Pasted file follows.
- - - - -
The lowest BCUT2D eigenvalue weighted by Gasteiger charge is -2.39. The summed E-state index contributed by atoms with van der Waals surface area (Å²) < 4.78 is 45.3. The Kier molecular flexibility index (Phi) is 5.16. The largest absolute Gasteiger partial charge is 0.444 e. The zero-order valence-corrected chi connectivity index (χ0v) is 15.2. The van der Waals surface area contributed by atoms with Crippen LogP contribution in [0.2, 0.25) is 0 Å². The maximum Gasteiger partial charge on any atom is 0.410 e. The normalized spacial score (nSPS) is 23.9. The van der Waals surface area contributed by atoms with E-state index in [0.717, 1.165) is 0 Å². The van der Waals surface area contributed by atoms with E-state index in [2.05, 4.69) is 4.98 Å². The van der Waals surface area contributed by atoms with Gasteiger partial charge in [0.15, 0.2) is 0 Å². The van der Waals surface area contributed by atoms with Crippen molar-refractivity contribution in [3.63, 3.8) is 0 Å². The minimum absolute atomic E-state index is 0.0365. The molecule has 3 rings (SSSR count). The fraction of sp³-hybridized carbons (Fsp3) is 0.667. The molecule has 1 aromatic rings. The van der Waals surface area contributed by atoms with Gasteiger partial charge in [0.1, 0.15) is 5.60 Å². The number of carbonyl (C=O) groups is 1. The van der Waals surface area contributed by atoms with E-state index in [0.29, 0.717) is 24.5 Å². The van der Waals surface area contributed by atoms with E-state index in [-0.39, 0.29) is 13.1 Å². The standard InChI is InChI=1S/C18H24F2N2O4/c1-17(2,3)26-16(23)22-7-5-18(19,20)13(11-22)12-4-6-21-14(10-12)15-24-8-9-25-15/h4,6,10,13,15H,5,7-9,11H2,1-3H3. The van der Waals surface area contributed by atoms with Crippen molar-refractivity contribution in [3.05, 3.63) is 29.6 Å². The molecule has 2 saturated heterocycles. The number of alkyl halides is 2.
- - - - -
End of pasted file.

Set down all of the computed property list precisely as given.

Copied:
The lowest BCUT2D eigenvalue weighted by Gasteiger charge is -2.39. The summed E-state index contributed by atoms with van der Waals surface area (Å²) < 4.78 is 45.3. The Kier molecular flexibility index (Phi) is 5.16. The largest absolute Gasteiger partial charge is 0.444 e. The zero-order valence-corrected chi connectivity index (χ0v) is 15.2. The van der Waals surface area contributed by atoms with Crippen LogP contribution in [0.2, 0.25) is 0 Å². The maximum Gasteiger partial charge on any atom is 0.410 e. The normalized spacial score (nSPS) is 23.9. The van der Waals surface area contributed by atoms with E-state index in [0.717, 1.165) is 0 Å². The van der Waals surface area contributed by atoms with E-state index in [2.05, 4.69) is 4.98 Å². The van der Waals surface area contributed by atoms with Gasteiger partial charge in [0.15, 0.2) is 0 Å². The van der Waals surface area contributed by atoms with Crippen molar-refractivity contribution in [3.63, 3.8) is 0 Å². The minimum absolute atomic E-state index is 0.0365. The molecule has 3 rings (SSSR count). The fraction of sp³-hybridized carbons (Fsp3) is 0.667. The molecule has 1 aromatic rings. The van der Waals surface area contributed by atoms with Gasteiger partial charge in [0.1, 0.15) is 5.60 Å². The number of carbonyl (C=O) groups is 1. The van der Waals surface area contributed by atoms with E-state index in [0.29, 0.717) is 24.5 Å². The van der Waals surface area contributed by atoms with E-state index in [-0.39, 0.29) is 13.1 Å². The standard InChI is InChI=1S/C18H24F2N2O4/c1-17(2,3)26-16(23)22-7-5-18(19,20)13(11-22)12-4-6-21-14(10-12)15-24-8-9-25-15/h4,6,10,13,15H,5,7-9,11H2,1-3H3. The van der Waals surface area contributed by atoms with Crippen molar-refractivity contribution in [3.05, 3.63) is 29.6 Å². The molecule has 2 saturated heterocycles. The number of alkyl halides is 2.